13 Dive Centres in Cayman Islands

Cayman Islands

Scuba diving in the Cayman Islands has been popular since the sport was invented. Do you like walls, wrecks, reefs, and spectacular visibility? Then the Cayman Islands is a must visit place for your next scuba diving adventure. The Cayman Islands are most known for the stunning coral and sheer drop-off walls with excellent visibility.

The Cayman Islands are peaks of an underwater mountain range called the Cayman Ridge and consists of Grand Cayman Island, Cayman Brac, and Little Cayman.

Grand Cayman

Grand Cayman Island offers divers beautiful coral, marine life in sea turtles, eagle rays, sharks, and a wall that drops to 6000 feet! This island is the most popular in the Cayman Islands because there are also plenty of shore sites that offer unlimited diving with great visibility. In addition, being a more developed island, there are plenty of activities on land too. It is hard to list all of the amazing dive locations to explore, but below is a short list of some truly spectacular dive sites in the Grand Cayman Islands.


The Babylon North Wall is usually frequented by liveaboard boats, full of dive and travel enthusiasts. It is a large pinnacle and canyon that varies from 40-100 feet deep. Turtles, eagle rays, and possibly even hammerhead sharks can be spotted here.

Devil’s Grotto and Eden Rock

Devil’s Grotto and Eden Rock are shore diving sites that feature plenty of sea life, caverns, and swim-throughs. Massive tarpon and schools of fish add to the beauty in these dive sites.

Sunset Reef

Sunset Reef is a shore dive and home to the tall mermaid statue. Just beyond the statue is the LCM Nicholson landing craft wreck. The entire dive is only about 30-50 feet deep and can be reached off a pier right outside Sunset House, a dive resort, and features a shallow reef with canyons.

USS Kittiwake

The USS Kittiwake was a submarine support ship and purposely sunk to form an artificial reef. Penetration dives can be done on this wreck for those that are qualified.

Stingray City

Perhaps the most popular scuba diving attraction in the Cayman Islands is feeding and hugging the stingrays at stingray city. Swimmers and divers can feed the wild, but friendly stingrays in only 12 feet of water. Divers have the added advantage of going deeper and truly immersing themselves around the stingrays as they come in looking for food.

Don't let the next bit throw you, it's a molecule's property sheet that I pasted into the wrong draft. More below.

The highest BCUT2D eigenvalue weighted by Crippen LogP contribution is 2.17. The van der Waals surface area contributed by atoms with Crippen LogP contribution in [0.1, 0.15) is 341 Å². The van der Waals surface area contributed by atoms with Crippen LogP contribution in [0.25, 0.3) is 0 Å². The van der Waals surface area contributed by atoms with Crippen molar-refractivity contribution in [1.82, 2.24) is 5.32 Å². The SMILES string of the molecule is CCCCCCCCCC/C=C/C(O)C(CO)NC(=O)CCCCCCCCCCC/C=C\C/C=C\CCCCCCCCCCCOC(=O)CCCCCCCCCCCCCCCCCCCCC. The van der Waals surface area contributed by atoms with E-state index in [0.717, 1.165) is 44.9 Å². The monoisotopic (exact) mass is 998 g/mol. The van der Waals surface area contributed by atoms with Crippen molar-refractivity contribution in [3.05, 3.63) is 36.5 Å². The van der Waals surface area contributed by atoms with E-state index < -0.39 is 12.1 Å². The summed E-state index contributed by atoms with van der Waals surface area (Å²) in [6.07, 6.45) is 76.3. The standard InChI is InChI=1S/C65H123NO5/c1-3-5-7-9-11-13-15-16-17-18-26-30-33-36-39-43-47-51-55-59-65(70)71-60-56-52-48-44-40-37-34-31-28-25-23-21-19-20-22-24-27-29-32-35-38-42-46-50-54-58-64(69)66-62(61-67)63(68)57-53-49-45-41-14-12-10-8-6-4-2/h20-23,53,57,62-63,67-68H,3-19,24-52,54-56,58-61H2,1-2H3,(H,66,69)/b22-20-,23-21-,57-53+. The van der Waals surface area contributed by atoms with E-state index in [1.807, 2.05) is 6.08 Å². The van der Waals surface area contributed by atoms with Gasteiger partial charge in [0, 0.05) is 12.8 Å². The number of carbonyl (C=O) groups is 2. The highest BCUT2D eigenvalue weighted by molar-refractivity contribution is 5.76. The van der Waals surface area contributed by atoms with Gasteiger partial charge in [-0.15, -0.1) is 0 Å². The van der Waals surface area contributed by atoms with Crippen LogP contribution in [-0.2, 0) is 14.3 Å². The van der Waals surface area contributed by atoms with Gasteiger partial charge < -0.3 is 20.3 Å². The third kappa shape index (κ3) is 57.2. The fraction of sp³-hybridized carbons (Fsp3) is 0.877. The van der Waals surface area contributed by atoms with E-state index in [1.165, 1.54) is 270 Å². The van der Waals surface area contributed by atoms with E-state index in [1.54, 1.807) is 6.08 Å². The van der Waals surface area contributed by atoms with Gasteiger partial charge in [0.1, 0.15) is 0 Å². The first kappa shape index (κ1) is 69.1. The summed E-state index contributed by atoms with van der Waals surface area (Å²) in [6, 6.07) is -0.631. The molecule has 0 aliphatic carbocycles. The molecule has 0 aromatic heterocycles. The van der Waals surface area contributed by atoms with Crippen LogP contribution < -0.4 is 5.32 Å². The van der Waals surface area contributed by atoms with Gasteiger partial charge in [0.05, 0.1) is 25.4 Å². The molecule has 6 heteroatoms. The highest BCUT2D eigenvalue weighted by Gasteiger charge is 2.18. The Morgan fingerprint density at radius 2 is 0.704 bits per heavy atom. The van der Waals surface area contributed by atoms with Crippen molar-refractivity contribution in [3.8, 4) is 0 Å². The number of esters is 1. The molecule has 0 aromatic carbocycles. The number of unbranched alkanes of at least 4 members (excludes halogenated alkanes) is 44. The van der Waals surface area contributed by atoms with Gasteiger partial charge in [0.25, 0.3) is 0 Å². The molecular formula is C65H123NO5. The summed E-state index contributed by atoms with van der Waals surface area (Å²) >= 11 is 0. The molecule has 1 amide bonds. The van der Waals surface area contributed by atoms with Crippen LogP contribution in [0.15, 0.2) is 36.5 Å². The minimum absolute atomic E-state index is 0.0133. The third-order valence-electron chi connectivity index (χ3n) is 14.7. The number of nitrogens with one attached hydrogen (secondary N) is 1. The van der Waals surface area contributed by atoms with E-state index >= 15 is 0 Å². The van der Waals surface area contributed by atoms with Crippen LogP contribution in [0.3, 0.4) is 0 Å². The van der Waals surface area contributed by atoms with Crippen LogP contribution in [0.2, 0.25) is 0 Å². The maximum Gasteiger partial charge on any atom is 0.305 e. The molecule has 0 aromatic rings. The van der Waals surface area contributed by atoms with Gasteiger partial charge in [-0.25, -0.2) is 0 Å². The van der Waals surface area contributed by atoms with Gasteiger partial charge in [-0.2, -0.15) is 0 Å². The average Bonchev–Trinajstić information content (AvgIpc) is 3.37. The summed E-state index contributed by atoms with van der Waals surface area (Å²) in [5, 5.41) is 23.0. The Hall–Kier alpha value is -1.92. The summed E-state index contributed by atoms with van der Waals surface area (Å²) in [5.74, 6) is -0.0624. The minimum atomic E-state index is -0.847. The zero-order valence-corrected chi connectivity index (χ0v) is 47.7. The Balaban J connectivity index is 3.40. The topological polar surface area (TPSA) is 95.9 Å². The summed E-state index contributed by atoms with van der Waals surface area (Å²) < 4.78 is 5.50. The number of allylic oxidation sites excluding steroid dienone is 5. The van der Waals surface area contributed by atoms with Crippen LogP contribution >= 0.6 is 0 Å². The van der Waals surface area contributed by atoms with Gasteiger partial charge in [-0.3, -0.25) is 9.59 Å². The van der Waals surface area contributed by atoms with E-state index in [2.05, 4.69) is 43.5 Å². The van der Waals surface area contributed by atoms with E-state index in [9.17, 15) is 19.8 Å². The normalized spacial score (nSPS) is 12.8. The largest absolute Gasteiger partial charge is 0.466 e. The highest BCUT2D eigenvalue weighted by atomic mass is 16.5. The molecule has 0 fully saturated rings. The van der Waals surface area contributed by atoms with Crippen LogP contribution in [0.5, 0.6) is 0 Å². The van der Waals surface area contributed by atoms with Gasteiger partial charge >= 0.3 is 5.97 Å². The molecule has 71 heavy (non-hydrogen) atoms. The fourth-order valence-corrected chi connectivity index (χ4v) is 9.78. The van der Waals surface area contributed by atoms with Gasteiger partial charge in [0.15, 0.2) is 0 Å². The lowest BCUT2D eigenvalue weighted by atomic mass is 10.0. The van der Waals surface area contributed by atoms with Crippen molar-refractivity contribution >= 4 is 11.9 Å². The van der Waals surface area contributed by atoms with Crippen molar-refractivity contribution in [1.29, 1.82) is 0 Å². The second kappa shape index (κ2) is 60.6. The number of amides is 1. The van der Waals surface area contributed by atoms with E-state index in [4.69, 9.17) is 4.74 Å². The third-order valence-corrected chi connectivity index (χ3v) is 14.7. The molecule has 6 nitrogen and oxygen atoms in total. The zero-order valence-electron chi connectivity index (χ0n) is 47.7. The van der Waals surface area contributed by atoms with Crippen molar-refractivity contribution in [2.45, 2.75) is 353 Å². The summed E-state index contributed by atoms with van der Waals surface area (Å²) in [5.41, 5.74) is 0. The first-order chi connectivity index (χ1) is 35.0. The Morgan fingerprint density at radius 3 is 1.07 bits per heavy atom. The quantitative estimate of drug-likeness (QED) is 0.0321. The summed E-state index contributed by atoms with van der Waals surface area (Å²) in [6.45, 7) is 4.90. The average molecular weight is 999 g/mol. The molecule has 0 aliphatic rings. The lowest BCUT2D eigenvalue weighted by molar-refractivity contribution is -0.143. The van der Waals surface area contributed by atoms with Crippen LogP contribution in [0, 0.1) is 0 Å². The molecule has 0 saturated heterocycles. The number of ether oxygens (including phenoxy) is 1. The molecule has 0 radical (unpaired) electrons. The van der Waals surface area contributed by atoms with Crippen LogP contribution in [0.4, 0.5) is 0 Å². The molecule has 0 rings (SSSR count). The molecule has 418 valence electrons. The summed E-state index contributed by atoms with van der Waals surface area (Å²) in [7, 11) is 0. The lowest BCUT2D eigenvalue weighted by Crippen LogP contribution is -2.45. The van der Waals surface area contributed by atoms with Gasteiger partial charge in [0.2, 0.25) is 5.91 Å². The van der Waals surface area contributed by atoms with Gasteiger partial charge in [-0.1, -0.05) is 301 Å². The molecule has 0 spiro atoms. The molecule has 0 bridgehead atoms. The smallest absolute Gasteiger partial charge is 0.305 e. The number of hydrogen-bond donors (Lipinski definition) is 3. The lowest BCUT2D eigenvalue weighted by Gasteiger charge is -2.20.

Cayman Brac

Cayman Brac is a very tiny island and much less traveled. There are over 50 scuba dive sites where divers will find great wall dives as well as the MV Captain Keith Tibbetts, a Russian destroyer that was sunk in 1996.

Little Cayman

Perhaps the best scuba diving in the Cayman Islands can be found in Little Cayman. Little Cayman is less developed on land, but there are over 50 dive sites to be explored including dramatic walls with 80 foot+ visibility. Scuba diving in Little Cayman is best from a boat with very little shore diving available.

Bloody Bay Marine Park

Home to more than two dozen dive sites, Bloody Bay Marine Park is considered very pristine diving. The Bloody Bay wall is perhaps the best wall in all of the Caribbean featuring a shallow 15-25 foot start with a 1000-foot sheer drop off with 200-foot visibility. Eagle rays and sharks can be spotted out in the deep blue while turtles, eels, beautiful coral, and other life can be seen along the wall.

Jackson’s Wall is just east of Bloody Bay Wall and is less steep with more gradual slopes. The Mixing Bowl is the center of the two walls where more sea life can be observed on the slope or in the sandy bottom.

When to go

With warm water year-round, scuba diving in the Cayman Islands is perfect. So much to see and with a great variety of sites, locations and marine life. However, you may need to keep in mind to avoid visiting the Cayman Islands during hurricane season from June to November.

Read More

Andorra Heading

It is a long established fact that a reader will be distracted by the readable content of a page when looking at its layout. The point of using Lorem Ipsum is that it has a more-or-less normal distribution of letters, as opposed to using…